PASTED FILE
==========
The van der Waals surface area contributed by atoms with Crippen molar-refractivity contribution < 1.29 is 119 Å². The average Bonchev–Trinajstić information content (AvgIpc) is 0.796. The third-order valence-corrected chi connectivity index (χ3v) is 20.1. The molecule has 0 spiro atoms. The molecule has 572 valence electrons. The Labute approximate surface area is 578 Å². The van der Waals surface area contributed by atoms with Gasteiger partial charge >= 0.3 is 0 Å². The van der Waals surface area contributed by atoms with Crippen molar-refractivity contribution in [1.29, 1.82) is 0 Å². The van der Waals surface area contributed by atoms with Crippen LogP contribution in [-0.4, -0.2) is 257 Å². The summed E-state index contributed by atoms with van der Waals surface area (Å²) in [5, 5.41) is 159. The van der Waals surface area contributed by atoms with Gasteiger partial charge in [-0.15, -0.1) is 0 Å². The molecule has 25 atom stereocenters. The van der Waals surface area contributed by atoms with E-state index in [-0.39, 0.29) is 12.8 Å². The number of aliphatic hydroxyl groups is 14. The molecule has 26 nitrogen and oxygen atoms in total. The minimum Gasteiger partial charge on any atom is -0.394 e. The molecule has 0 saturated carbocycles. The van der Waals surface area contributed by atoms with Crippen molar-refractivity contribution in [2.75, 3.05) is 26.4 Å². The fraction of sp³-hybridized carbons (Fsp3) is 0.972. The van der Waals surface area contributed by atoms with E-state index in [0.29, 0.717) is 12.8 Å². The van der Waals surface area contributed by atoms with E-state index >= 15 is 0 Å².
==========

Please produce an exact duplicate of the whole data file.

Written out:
The van der Waals surface area contributed by atoms with Crippen molar-refractivity contribution < 1.29 is 119 Å². The average Bonchev–Trinajstić information content (AvgIpc) is 0.796. The third-order valence-corrected chi connectivity index (χ3v) is 20.1. The molecule has 0 spiro atoms. The molecule has 572 valence electrons. The Labute approximate surface area is 578 Å². The van der Waals surface area contributed by atoms with Gasteiger partial charge >= 0.3 is 0 Å². The van der Waals surface area contributed by atoms with Crippen molar-refractivity contribution in [1.29, 1.82) is 0 Å². The van der Waals surface area contributed by atoms with Crippen LogP contribution in [-0.4, -0.2) is 257 Å². The summed E-state index contributed by atoms with van der Waals surface area (Å²) in [5, 5.41) is 159. The van der Waals surface area contributed by atoms with Gasteiger partial charge in [-0.15, -0.1) is 0 Å². The molecule has 25 atom stereocenters. The van der Waals surface area contributed by atoms with E-state index in [-0.39, 0.29) is 12.8 Å². The number of aliphatic hydroxyl groups is 14. The molecule has 26 nitrogen and oxygen atoms in total. The minimum Gasteiger partial charge on any atom is -0.394 e. The molecule has 0 saturated carbocycles. The van der Waals surface area contributed by atoms with Crippen molar-refractivity contribution in [2.75, 3.05) is 26.4 Å². The fraction of sp³-hybridized carbons (Fsp3) is 0.972. The van der Waals surface area contributed by atoms with E-state index in [0.29, 0.717) is 12.8 Å². The van der Waals surface area contributed by atoms with E-state index >= 15 is 0 Å².